Imran Khan wants dialogue over Kashmir. Here’s what India has to say

By Elton Gomes

Pakistani Prime Minister Imran Khan, on Monday, called for talks with India to resolve the Kashmir issue. Khan’s remarks came a day after six civilians died when an explosive went off at an encounter site in Kulgam district of South Kashmir.

“Strongly condemn the new cycle of killings of innocent Kashmiris….by Indian security forces,” Khan said in a tweet.

Khan’s ruling Pakistan Tehreek-e-Insaf party seems keen to make progress in its relations with India. A reason for this could be Pakistan’s crippling financial crisis. The lack of dialogue between the two countries could mean that Pakistan faces a risk of isolation from its neighbours. Things might be looking up a bit, especially after PM Khan was able to secure an aid package worth $6 billion from Saudi Arabia

In a separate statement, Pakistan’s foreign minister Shah Mahmood Qureshi said the international community should take note of the countless human rights violations in Kashmir.

In his victory speech after the July elections, Khan said that his government would like to resolve all disputes with India, including the “core issue” of Kashmir, through talks.

How did India respond?

India slammed Khan’s tweet and called his comments “deeply regrettable”. The Ministry of External Affairs’ (MEA) official spokesperson Raveesh Kumar said, “Instead of making comments on India ‘s internal affairs, Pakistan leadership should look inwards and address its own issues,” the Indian Express reported.

“Pakistan would serve the interest of the people of the region by taking credible action against all kind of support to terrorism and terror infrastructure from all territories under its control, rather than supporting and glorifying terrorists and terror activities against India and its other neighbours. Pakistan’s deceitful stand on dialogue, while supporting terror and violence, stands exposed to the whole world,” Kumar said, Live Mint reported.

India summons Pakistan official over the death of soldiers along LoC

India, on Tuesday, summoned a senior official of the Pakistan High Commission in New Delhi. India called the senior official to protest over the deaths of three of its soldiers during an infiltration bid by alleged Pakistani militants in the Sunderbani sector of Jammu and Kashmir.

The Pakistan High Commission official was summoned to the MEA and a demarche was made. “It was informed that two Pakistani armed intruders have been killed by the Indian security forces during the ensuing firefight and the government of Pakistan should take custody of the dead bodies of its nationals,” the MEA said, according to a PTI report.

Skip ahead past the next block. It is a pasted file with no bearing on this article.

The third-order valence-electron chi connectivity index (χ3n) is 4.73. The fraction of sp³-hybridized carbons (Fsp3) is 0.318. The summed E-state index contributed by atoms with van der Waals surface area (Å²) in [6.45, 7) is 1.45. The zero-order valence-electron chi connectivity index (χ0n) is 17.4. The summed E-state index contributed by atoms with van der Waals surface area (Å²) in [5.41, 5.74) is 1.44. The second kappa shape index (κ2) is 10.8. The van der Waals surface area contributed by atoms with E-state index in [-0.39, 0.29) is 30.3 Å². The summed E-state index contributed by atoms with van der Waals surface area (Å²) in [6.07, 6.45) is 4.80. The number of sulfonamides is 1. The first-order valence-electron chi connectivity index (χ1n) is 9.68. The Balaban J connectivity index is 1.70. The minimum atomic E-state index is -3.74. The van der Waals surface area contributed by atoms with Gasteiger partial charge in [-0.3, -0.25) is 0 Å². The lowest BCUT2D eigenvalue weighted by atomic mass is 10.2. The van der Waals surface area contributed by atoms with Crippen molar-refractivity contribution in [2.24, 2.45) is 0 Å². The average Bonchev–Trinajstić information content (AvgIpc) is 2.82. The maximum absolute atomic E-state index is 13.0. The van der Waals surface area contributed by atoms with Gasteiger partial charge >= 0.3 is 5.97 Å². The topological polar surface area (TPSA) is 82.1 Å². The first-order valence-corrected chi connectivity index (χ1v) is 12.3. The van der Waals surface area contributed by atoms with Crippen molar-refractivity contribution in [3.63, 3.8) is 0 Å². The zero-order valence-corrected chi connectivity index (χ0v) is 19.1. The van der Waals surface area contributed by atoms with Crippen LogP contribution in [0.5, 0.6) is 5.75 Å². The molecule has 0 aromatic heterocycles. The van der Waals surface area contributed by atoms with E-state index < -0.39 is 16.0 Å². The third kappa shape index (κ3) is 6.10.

India, Pakistan foreign ministers’ meet cancelled

Earlier in September, both India and Pakistan showed signs of reaching a truce after agreeing to hold a meeting of foreign ministers in New York. However, India called off the meeting after alleging that the Pakistan army had killed some of its security personnel on the border.

After a high-level meet held in the Ministry of External Affairs, it was decided that India would not be engaging with Pakistan.

“It is obvious that behind Pakistan’s proposal for talks to make a fresh beginning, the evil agenda of Pakistan stands exposed and the true face of the new Prime Minister Imran Khan has been revealed to the world in his first few months in office,” MEA spokesperson Kumar had said, Dawn reported.  “Any conversation with Pakistan in such an environment would be meaningless.”

Imran Khan and India-Pakistan relations

India and Pakistan have been involved in three wars since the end of the British rule in 1947. Two wars were fought over Kashmir, the vast Himalayan territory that is claimed by both.

Initiating peace talks with New Delhi has been an uphill task for Pakistani leaders, particularly since the military enjoys significant control in decisions related to foreign and defence policies.

Many analysts opine that former PM Nawaz Sharif’s decline was due to his strong advocacy for better ties with India. Khan’s anti-India statements led many to believe that India-Pakistan ties could suffer under his leadership. However, Khan now seems to be advocating peace and dialogue as the only way forward.

Experts say that the extent to which Khan can influence Pakistan’s foreign policy will solely depend on what is acceptable to the country’s military.

Elton Gomes is a staff writer at Qrius

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